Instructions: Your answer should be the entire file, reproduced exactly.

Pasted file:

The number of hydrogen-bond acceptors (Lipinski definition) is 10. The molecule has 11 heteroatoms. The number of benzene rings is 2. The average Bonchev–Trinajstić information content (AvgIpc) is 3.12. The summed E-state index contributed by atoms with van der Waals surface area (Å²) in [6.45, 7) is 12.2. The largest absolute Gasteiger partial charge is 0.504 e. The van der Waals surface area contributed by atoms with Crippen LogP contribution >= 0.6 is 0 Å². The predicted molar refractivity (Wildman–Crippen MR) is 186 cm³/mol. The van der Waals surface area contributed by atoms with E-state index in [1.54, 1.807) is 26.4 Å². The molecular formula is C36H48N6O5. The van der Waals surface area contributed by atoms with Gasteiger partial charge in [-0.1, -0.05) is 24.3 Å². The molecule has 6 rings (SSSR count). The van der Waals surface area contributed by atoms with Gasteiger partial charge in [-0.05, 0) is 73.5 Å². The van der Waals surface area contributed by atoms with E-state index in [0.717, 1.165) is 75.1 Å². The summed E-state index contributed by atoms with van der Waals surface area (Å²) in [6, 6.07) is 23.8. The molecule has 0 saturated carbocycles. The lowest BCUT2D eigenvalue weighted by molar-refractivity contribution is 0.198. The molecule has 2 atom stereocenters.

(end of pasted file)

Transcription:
The number of hydrogen-bond acceptors (Lipinski definition) is 10. The molecule has 11 heteroatoms. The number of benzene rings is 2. The average Bonchev–Trinajstić information content (AvgIpc) is 3.12. The summed E-state index contributed by atoms with van der Waals surface area (Å²) in [6.45, 7) is 12.2. The largest absolute Gasteiger partial charge is 0.504 e. The van der Waals surface area contributed by atoms with Crippen LogP contribution >= 0.6 is 0 Å². The predicted molar refractivity (Wildman–Crippen MR) is 186 cm³/mol. The van der Waals surface area contributed by atoms with E-state index in [1.54, 1.807) is 26.4 Å². The molecular formula is C36H48N6O5. The van der Waals surface area contributed by atoms with Gasteiger partial charge in [-0.1, -0.05) is 24.3 Å². The molecule has 6 rings (SSSR count). The van der Waals surface area contributed by atoms with Gasteiger partial charge in [-0.05, 0) is 73.5 Å². The van der Waals surface area contributed by atoms with E-state index in [0.717, 1.165) is 75.1 Å². The summed E-state index contributed by atoms with van der Waals surface area (Å²) in [6, 6.07) is 23.8. The molecule has 0 saturated carbocycles. The lowest BCUT2D eigenvalue weighted by molar-refractivity contribution is 0.198. The molecule has 2 atom stereocenters.